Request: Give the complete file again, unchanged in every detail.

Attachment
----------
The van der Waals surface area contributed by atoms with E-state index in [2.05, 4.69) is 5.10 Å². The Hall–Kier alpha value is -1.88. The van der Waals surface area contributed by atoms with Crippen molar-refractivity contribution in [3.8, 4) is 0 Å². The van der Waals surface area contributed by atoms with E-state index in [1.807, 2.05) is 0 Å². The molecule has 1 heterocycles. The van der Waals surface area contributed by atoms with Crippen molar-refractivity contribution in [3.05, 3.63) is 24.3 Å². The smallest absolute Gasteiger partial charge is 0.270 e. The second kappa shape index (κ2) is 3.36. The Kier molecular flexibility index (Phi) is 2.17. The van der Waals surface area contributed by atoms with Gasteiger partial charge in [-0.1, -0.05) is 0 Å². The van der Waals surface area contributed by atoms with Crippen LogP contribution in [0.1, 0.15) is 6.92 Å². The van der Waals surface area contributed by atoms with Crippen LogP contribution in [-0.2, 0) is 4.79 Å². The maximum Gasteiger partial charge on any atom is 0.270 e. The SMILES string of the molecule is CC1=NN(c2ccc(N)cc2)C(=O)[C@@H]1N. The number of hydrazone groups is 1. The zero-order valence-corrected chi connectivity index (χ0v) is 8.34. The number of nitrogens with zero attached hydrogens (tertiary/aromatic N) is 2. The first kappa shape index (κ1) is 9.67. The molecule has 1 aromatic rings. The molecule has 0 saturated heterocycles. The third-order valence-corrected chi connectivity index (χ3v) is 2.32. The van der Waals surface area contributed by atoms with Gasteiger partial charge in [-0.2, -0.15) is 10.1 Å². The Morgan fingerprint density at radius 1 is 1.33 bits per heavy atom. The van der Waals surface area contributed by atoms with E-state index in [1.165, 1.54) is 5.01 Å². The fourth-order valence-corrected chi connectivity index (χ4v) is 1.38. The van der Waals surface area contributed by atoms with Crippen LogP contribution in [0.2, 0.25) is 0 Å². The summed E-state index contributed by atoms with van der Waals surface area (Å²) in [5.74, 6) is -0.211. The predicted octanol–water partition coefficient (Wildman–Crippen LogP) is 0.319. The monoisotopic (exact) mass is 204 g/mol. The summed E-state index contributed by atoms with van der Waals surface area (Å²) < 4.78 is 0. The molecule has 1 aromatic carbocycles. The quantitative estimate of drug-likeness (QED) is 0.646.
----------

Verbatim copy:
The van der Waals surface area contributed by atoms with E-state index in [2.05, 4.69) is 5.10 Å². The Hall–Kier alpha value is -1.88. The van der Waals surface area contributed by atoms with Crippen molar-refractivity contribution in [3.8, 4) is 0 Å². The van der Waals surface area contributed by atoms with E-state index in [1.807, 2.05) is 0 Å². The molecule has 1 heterocycles. The van der Waals surface area contributed by atoms with Crippen molar-refractivity contribution in [3.05, 3.63) is 24.3 Å². The smallest absolute Gasteiger partial charge is 0.270 e. The second kappa shape index (κ2) is 3.36. The Kier molecular flexibility index (Phi) is 2.17. The van der Waals surface area contributed by atoms with Gasteiger partial charge in [-0.1, -0.05) is 0 Å². The van der Waals surface area contributed by atoms with Crippen LogP contribution in [0.1, 0.15) is 6.92 Å². The van der Waals surface area contributed by atoms with Crippen LogP contribution in [-0.2, 0) is 4.79 Å². The maximum Gasteiger partial charge on any atom is 0.270 e. The SMILES string of the molecule is CC1=NN(c2ccc(N)cc2)C(=O)[C@@H]1N. The number of hydrazone groups is 1. The zero-order valence-corrected chi connectivity index (χ0v) is 8.34. The number of nitrogens with zero attached hydrogens (tertiary/aromatic N) is 2. The first kappa shape index (κ1) is 9.67. The molecule has 1 aromatic rings. The molecule has 0 saturated heterocycles. The third-order valence-corrected chi connectivity index (χ3v) is 2.32. The van der Waals surface area contributed by atoms with Gasteiger partial charge in [-0.2, -0.15) is 10.1 Å². The Morgan fingerprint density at radius 1 is 1.33 bits per heavy atom. The van der Waals surface area contributed by atoms with E-state index in [1.165, 1.54) is 5.01 Å². The fourth-order valence-corrected chi connectivity index (χ4v) is 1.38. The van der Waals surface area contributed by atoms with Crippen LogP contribution in [0.2, 0.25) is 0 Å². The summed E-state index contributed by atoms with van der Waals surface area (Å²) in [5.74, 6) is -0.211. The predicted octanol–water partition coefficient (Wildman–Crippen LogP) is 0.319. The monoisotopic (exact) mass is 204 g/mol. The summed E-state index contributed by atoms with van der Waals surface area (Å²) < 4.78 is 0. The molecule has 1 aromatic carbocycles. The quantitative estimate of drug-likeness (QED) is 0.646.